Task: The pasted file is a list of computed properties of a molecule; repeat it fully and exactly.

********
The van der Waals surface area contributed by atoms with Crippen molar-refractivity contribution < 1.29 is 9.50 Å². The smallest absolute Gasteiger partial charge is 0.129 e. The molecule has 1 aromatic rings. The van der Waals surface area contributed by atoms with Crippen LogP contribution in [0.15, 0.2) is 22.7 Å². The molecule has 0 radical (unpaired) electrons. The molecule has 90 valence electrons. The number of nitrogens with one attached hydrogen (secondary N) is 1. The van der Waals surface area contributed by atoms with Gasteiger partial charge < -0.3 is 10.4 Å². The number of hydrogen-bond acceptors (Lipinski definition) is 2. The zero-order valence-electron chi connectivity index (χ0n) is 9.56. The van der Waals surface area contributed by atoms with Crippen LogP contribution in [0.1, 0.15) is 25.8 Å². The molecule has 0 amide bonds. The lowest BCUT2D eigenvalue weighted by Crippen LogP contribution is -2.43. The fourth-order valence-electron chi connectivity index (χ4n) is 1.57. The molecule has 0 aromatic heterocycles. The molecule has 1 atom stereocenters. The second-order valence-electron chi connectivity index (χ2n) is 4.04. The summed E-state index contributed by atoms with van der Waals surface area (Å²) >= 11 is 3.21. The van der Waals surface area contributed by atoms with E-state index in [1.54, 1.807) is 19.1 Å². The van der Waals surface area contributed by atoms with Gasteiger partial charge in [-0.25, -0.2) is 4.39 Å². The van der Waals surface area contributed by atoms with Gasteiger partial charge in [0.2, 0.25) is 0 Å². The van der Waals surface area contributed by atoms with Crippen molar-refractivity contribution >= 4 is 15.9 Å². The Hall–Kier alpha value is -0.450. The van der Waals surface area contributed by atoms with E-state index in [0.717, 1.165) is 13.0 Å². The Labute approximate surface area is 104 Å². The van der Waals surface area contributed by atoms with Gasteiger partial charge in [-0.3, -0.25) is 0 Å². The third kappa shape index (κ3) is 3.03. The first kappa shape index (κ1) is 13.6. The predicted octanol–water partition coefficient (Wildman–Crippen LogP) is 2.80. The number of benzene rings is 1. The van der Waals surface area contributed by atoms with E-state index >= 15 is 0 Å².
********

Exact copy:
The van der Waals surface area contributed by atoms with Crippen molar-refractivity contribution < 1.29 is 9.50 Å². The smallest absolute Gasteiger partial charge is 0.129 e. The molecule has 1 aromatic rings. The van der Waals surface area contributed by atoms with Crippen LogP contribution in [0.15, 0.2) is 22.7 Å². The molecule has 0 radical (unpaired) electrons. The molecule has 90 valence electrons. The number of nitrogens with one attached hydrogen (secondary N) is 1. The van der Waals surface area contributed by atoms with Gasteiger partial charge < -0.3 is 10.4 Å². The number of hydrogen-bond acceptors (Lipinski definition) is 2. The zero-order valence-electron chi connectivity index (χ0n) is 9.56. The van der Waals surface area contributed by atoms with Crippen LogP contribution in [0.1, 0.15) is 25.8 Å². The molecule has 0 amide bonds. The lowest BCUT2D eigenvalue weighted by Crippen LogP contribution is -2.43. The fourth-order valence-electron chi connectivity index (χ4n) is 1.57. The molecule has 0 aromatic heterocycles. The molecule has 1 atom stereocenters. The second-order valence-electron chi connectivity index (χ2n) is 4.04. The summed E-state index contributed by atoms with van der Waals surface area (Å²) >= 11 is 3.21. The van der Waals surface area contributed by atoms with E-state index in [1.54, 1.807) is 19.1 Å². The van der Waals surface area contributed by atoms with Gasteiger partial charge in [-0.25, -0.2) is 4.39 Å². The van der Waals surface area contributed by atoms with Gasteiger partial charge in [0.2, 0.25) is 0 Å². The van der Waals surface area contributed by atoms with Crippen molar-refractivity contribution >= 4 is 15.9 Å². The Hall–Kier alpha value is -0.450. The van der Waals surface area contributed by atoms with E-state index in [0.717, 1.165) is 13.0 Å². The Labute approximate surface area is 104 Å². The van der Waals surface area contributed by atoms with Gasteiger partial charge in [-0.3, -0.25) is 0 Å². The third kappa shape index (κ3) is 3.03. The first kappa shape index (κ1) is 13.6. The predicted octanol–water partition coefficient (Wildman–Crippen LogP) is 2.80. The number of benzene rings is 1. The van der Waals surface area contributed by atoms with E-state index >= 15 is 0 Å².